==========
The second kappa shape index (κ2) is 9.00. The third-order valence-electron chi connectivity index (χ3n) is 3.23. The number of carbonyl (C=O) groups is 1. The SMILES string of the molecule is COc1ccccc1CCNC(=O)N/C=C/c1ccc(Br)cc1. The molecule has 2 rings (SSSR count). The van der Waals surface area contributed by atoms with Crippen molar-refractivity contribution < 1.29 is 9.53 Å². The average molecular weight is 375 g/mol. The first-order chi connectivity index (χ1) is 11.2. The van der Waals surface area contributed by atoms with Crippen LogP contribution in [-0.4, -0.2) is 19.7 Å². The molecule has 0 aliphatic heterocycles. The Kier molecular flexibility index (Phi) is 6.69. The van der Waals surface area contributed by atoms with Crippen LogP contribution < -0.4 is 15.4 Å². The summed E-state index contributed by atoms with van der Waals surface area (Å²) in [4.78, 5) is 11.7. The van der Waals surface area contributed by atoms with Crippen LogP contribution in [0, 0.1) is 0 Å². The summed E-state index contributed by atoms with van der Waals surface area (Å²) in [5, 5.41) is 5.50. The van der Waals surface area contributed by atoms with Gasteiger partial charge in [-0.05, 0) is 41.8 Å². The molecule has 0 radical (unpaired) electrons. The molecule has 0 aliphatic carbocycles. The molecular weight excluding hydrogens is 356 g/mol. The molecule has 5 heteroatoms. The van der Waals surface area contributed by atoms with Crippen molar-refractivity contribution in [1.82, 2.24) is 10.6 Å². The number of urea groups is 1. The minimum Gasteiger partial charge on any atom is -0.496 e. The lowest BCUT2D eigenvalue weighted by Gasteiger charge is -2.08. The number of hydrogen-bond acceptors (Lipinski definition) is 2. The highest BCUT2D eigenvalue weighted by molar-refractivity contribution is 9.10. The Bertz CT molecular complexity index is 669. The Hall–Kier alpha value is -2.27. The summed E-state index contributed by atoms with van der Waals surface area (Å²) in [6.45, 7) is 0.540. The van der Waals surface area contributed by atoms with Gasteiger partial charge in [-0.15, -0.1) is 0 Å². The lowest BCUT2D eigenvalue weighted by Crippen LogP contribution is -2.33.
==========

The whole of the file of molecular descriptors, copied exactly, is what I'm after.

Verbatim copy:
The second kappa shape index (κ2) is 9.00. The third-order valence-electron chi connectivity index (χ3n) is 3.23. The number of carbonyl (C=O) groups is 1. The SMILES string of the molecule is COc1ccccc1CCNC(=O)N/C=C/c1ccc(Br)cc1. The molecule has 2 rings (SSSR count). The van der Waals surface area contributed by atoms with Crippen molar-refractivity contribution < 1.29 is 9.53 Å². The average molecular weight is 375 g/mol. The first-order chi connectivity index (χ1) is 11.2. The van der Waals surface area contributed by atoms with Crippen LogP contribution in [-0.4, -0.2) is 19.7 Å². The molecule has 0 aliphatic heterocycles. The Kier molecular flexibility index (Phi) is 6.69. The van der Waals surface area contributed by atoms with Crippen LogP contribution < -0.4 is 15.4 Å². The summed E-state index contributed by atoms with van der Waals surface area (Å²) in [4.78, 5) is 11.7. The van der Waals surface area contributed by atoms with Crippen LogP contribution in [0, 0.1) is 0 Å². The summed E-state index contributed by atoms with van der Waals surface area (Å²) in [5, 5.41) is 5.50. The van der Waals surface area contributed by atoms with Gasteiger partial charge in [-0.05, 0) is 41.8 Å². The molecule has 0 radical (unpaired) electrons. The molecule has 0 aliphatic carbocycles. The molecular weight excluding hydrogens is 356 g/mol. The molecule has 5 heteroatoms. The van der Waals surface area contributed by atoms with Crippen molar-refractivity contribution in [1.82, 2.24) is 10.6 Å². The number of urea groups is 1. The minimum Gasteiger partial charge on any atom is -0.496 e. The lowest BCUT2D eigenvalue weighted by Gasteiger charge is -2.08. The number of hydrogen-bond acceptors (Lipinski definition) is 2. The highest BCUT2D eigenvalue weighted by molar-refractivity contribution is 9.10. The Bertz CT molecular complexity index is 669. The Hall–Kier alpha value is -2.27. The summed E-state index contributed by atoms with van der Waals surface area (Å²) in [6.45, 7) is 0.540. The van der Waals surface area contributed by atoms with Gasteiger partial charge in [-0.15, -0.1) is 0 Å². The lowest BCUT2D eigenvalue weighted by Crippen LogP contribution is -2.33.